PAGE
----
One-party rule is the founding principle of socialist systems intended to guarantee the “dictatorship of the proletariat, i.e. the working class. Yet, at present, Chinese Communist party maintains one-party system even though the country is no longer socialist. In fact, the Tiananmen Massacre in 1989 was the party’s attempt to ward-off challenge to its monopolistic hold on the country. During the last two decades the party has enacted no political reforms. The problems of corruption and abuses of the one-party rule go on unimpeded. The result is the mushrooming of political unrests. Workers go on strikes because the government sides with exploitative owners, peasants riot to protest land encroachment by politically connected developers. Independent businessmen are unhappy because they cannot compete fairly against the monopoly of officials. And as China’s economy grew during the past twenty years, so did people’s consciousness of their rights. They are outraged by the lack of legal protection against tyrannical government decisions. Yet the party remains solely focused on maintaining “stability,” so as to hold onto its political power. It is fearful that any relaxation would lead to the dissolution of communist order, just as Gorbachev’s perestroika had done to the Soviet Union. China’s repressive system is rigid but brittle, because it lacks a fail-safe system to ward off serious popular challenges. Ironically, claiming still to be socialist, Chinese government is using the harshest methods to suppress labor organizing. It is the responsibility of labor, overseas Chinese and international human rights communities to put pressure on the government to allow the Chinese people to speak out and to force the government into political reforms. This section will be accompanied by the viewing and discussion of a HBO documentary “China’s Unnatural Disaster,” that I co-produced last year.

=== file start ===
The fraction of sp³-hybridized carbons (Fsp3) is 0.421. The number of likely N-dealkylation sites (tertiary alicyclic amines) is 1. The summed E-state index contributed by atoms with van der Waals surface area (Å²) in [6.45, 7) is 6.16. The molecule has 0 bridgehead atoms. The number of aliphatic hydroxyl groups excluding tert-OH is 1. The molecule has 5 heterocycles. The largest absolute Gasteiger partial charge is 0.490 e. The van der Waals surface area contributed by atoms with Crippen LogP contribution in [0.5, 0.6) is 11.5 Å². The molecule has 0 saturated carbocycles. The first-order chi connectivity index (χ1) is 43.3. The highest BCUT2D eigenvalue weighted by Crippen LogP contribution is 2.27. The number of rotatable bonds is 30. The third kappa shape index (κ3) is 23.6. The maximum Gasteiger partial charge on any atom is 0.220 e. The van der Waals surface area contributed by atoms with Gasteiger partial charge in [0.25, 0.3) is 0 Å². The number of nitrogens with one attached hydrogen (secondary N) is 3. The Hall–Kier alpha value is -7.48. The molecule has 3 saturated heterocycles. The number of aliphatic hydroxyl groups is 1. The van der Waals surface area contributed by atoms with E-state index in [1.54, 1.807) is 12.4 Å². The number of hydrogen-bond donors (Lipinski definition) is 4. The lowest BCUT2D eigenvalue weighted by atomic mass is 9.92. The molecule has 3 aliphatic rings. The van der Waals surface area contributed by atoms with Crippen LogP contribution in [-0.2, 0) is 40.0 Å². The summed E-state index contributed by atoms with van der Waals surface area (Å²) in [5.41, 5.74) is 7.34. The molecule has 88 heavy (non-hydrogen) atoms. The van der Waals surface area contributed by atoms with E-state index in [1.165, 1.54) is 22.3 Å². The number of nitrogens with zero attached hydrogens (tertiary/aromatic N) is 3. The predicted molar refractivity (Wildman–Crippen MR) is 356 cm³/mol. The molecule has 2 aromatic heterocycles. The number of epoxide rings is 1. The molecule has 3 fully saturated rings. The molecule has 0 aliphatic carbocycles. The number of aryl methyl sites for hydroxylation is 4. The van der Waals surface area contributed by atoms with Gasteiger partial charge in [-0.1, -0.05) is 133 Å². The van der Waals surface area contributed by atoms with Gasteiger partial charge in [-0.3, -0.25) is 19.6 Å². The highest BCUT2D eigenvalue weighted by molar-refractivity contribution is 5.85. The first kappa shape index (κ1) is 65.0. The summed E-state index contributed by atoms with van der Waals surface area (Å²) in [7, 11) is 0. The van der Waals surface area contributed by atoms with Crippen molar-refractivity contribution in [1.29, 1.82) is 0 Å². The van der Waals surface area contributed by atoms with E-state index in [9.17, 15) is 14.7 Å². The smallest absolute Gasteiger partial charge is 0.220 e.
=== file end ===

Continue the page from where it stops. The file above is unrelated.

About the lecturer: Peter Kwong (PhD Columbia University) is Professor of Asian American Studies and Urban Affairs and Planning at Hunter College and Professor of Sociology at the Graduate Center of the City University of New York.